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17,2 km, 3 h 10 min.

245 m of cumulative elevation gain.

Stage 4
Ciudad Rodrigo-Gallegos de Argañán

Irrigation mosaics. Thanks to the irrigation system in place, there are market gardens and green pastures on the banks of the River Águeda. We are passing through a mosaic landscape interspersed with crops and pastures, buildings and hedges, copses and streams. This variety provides a setting for biodiversity, within an environment that becomes an oasis in summer. Among the numerous species that thrive here, there are such highlights as the cattle egret (Bubulcus ibis), with one of its handful of colonies in the province of Salamanca. This is a cosmopolitan species —it lives on several continents throughout the world— and takes its name from its habit of eating the insects that gather around cattle.

Cattle egret (Bubulcus ibis)

Iberian midwife toad (Alytes cisternasii)

Pastizales (Pasturelands) de Conejera-Manzanillo. Past the village of Conejera, the trail comes to the old road to Portugal, built at the beginning of the 20th century on an ancient track. It fell into disuse following the opening, in 1954, of the 620 main road.The trail passes through vast deforested pastureland. These pastures are poor in organic materials, but rich in plant species that are very rare in other regions, such as the adder's-tongue, southern adders-tongue or adders-tongue fern (Ophioglosum vulgatum) and the Ragged-Robin (Lychnis flos-cuculi). These landscapes are home to a raft of birds of prey and some grassland species, such as the great bustard (Otis tarda). 

Grey-coloured Morucha cattle grazing in Manzanillo; in the background, the Sierra de Camaces.

SPA Campo de ArgañánBeyond the fertile lands of Ciudad Rodrigo lie a series of nature areas protected by the European Natura 2000 network. Our path leads through the Special Protection Area (SPA) of Campo de Argañán, covering an area of 173 km2. This corner of Spain, with sweeping landscapes of crops, pasturelands and rivers—among other features—, also has other Sites of Community Interest (SCIs) and SPAs that together form an area of 1,376 km2 of protected areas of community interest.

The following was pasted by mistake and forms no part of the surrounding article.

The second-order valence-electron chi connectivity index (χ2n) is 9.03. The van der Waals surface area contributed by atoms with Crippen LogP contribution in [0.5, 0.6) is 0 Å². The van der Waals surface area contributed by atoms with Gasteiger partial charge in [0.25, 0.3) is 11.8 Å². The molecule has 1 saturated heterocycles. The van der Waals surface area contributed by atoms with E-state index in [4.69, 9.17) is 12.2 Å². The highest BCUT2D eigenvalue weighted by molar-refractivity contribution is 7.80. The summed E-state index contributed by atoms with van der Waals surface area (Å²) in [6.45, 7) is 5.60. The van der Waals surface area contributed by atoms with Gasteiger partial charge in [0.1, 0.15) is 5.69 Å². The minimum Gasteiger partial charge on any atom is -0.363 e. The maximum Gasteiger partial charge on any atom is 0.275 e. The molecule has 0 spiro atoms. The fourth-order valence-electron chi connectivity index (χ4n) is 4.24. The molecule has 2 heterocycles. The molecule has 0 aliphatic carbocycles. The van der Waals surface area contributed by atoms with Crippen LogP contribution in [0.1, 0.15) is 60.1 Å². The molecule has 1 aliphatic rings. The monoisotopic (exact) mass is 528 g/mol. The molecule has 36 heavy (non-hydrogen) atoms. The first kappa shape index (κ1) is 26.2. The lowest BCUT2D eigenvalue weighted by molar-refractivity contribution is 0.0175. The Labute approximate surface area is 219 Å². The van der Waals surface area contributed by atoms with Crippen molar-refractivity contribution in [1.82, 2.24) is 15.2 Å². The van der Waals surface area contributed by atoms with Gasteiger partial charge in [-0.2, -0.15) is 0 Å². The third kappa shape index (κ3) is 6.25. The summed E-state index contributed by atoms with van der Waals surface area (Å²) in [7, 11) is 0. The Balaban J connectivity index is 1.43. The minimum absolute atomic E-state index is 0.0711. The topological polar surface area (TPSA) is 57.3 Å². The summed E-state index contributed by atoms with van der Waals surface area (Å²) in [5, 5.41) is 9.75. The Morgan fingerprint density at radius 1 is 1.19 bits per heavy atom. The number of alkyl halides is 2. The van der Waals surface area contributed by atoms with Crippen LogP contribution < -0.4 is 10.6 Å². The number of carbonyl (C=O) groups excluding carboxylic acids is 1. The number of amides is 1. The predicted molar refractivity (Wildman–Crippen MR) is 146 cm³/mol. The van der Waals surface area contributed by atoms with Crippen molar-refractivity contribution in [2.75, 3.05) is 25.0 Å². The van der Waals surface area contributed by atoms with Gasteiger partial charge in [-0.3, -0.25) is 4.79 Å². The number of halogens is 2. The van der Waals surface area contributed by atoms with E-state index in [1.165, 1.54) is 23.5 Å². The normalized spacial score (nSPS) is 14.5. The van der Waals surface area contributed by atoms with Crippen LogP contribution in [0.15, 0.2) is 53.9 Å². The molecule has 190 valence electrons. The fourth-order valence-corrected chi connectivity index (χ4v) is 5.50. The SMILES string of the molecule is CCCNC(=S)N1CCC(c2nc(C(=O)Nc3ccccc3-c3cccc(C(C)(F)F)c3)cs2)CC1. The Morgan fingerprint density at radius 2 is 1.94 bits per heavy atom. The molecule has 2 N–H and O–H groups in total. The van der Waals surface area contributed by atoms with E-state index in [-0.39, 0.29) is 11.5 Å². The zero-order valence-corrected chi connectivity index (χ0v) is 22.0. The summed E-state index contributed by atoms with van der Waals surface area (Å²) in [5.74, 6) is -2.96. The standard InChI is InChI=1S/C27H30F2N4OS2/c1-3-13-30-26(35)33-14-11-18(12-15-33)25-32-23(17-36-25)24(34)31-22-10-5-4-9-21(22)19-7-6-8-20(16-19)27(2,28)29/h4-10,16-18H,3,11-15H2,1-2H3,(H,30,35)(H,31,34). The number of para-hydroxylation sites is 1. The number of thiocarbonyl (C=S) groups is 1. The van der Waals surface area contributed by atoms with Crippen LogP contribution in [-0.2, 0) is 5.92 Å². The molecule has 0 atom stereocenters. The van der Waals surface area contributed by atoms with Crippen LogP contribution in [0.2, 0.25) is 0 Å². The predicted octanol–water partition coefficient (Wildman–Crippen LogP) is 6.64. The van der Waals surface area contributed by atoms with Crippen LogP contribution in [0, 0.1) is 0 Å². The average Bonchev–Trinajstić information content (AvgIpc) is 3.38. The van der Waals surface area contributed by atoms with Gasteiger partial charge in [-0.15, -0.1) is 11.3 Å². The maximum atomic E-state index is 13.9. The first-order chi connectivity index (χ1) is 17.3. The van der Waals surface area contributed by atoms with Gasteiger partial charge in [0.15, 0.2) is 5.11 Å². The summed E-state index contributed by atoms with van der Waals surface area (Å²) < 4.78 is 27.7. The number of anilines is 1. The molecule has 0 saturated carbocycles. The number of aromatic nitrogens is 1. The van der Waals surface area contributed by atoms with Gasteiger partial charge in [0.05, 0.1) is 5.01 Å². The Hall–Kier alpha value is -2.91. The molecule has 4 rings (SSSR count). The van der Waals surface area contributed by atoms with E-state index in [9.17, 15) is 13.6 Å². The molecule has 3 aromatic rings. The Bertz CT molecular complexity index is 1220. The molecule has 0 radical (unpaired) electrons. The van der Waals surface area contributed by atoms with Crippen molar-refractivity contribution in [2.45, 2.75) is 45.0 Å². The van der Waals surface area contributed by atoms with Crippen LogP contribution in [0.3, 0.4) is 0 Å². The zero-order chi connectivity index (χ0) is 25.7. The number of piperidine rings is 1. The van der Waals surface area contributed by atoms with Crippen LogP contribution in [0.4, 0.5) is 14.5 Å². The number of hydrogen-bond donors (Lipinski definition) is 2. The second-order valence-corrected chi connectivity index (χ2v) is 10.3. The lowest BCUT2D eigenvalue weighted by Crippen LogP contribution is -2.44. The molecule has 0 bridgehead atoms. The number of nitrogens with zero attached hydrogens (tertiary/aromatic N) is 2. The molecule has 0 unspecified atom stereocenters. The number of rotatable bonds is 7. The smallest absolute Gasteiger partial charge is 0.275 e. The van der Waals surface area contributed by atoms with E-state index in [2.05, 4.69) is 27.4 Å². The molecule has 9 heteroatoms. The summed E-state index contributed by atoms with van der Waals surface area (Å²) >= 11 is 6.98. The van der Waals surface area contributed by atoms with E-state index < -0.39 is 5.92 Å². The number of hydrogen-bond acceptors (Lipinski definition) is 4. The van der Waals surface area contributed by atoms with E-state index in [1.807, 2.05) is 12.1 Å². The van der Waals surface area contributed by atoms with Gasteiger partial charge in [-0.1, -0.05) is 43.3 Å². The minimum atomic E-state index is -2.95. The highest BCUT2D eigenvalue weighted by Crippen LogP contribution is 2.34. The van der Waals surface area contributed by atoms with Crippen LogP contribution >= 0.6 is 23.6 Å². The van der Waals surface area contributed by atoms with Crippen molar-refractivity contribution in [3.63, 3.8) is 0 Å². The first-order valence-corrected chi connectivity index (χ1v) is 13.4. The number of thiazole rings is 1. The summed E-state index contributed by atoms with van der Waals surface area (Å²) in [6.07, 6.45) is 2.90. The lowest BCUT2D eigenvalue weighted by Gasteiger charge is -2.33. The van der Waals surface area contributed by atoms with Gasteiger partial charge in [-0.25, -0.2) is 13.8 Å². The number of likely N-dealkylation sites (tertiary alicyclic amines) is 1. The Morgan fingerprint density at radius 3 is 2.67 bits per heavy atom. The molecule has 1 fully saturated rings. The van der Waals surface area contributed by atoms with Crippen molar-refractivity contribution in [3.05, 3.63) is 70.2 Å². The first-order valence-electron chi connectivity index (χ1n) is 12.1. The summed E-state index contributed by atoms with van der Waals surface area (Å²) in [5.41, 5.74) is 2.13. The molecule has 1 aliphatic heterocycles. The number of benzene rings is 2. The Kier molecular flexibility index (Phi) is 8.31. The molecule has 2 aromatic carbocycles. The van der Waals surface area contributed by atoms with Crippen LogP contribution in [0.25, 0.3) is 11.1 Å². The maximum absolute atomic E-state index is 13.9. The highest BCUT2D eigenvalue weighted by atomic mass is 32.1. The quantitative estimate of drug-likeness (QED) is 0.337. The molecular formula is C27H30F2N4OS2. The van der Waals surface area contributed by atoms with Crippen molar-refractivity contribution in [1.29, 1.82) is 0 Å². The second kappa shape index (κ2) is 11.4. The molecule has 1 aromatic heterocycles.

The GR 80 in the SPA Campo de Argañán with a snow-capped Sierra de Francia.

Manzanillo BridgeConstruction that already appears on old maps.

Marialba BridgeSpanning the brook of Azaba, not far from where it flows into the Águeda, and between the old farmsteads of Marialba and La Puentecilla, this historical bridge was built merging architectural beauty with a delightful setting.It was built around the 17th century, although there are clearly architectural features from earlier times, such as the angular bridge piers with a layered finish.

Marialba Bridge, on the brook of Azaba.

The Spanish sparrow. This bird (Passer hispaniolensis), which is very similar to the house sparrow (Passer domesticus) is one of the more unique species we can espy relatively easily from the trail. As opposed to the house sparrow—which nests in buildings and enjoys human company, to the extent that when villages are left abandoned, it too takes it leave—, the Spanish sparrow nests in trees forming colonies (up to 30,000 nests) and does not seek human company. Nevertheless, there are certain cases of hybrid populations of Spanish and house sparrows. They often form colonies in the nests of stalks and other large birds. Whereas the house sparrow is a resident, the Spanish sparrow winters in Africa or in the south of the Iberian Peninsula, although there are also large winter gatherings in the province of Salamanca. It is a fairly common species in the basins of the rivers Tagus and Guadiana, but its colonies are few and far between in the northern part of the Iberian Peninsula. Its numbers are increasing in the province of Salamanca, and it has colonised other areas in the centre and west, spreading out from its traditional areas on the banks of the Águeda and the Turones. It builds its colonies between March and July.

Old Bridge of Gallegos de Argañán.  A historical bridge, surrounded by a pleasant landscape of orchards, it welcomes us on the outskirts of this town as its crosses the brook of Gallegos. It dates from the 17th century, and the bridge itself has a harmonious design and is in a good state of repair.

Old Bridge of Gallegos de Argañán, over the brook of Gallegos.


Text and Photos: Juan Carlos Zamarreño Domínguez - Other images: files and publications held by the local councils of Almeida and Ciudad Rodrigo and by the Cross-border Consortium of Walled Cities [Consorcio Trasfronterizo de Ciudades Amuralladas].
Any full or partial reproduction of this site for commercial purposes is prohibited without the written permission of the authors and the Consortium.


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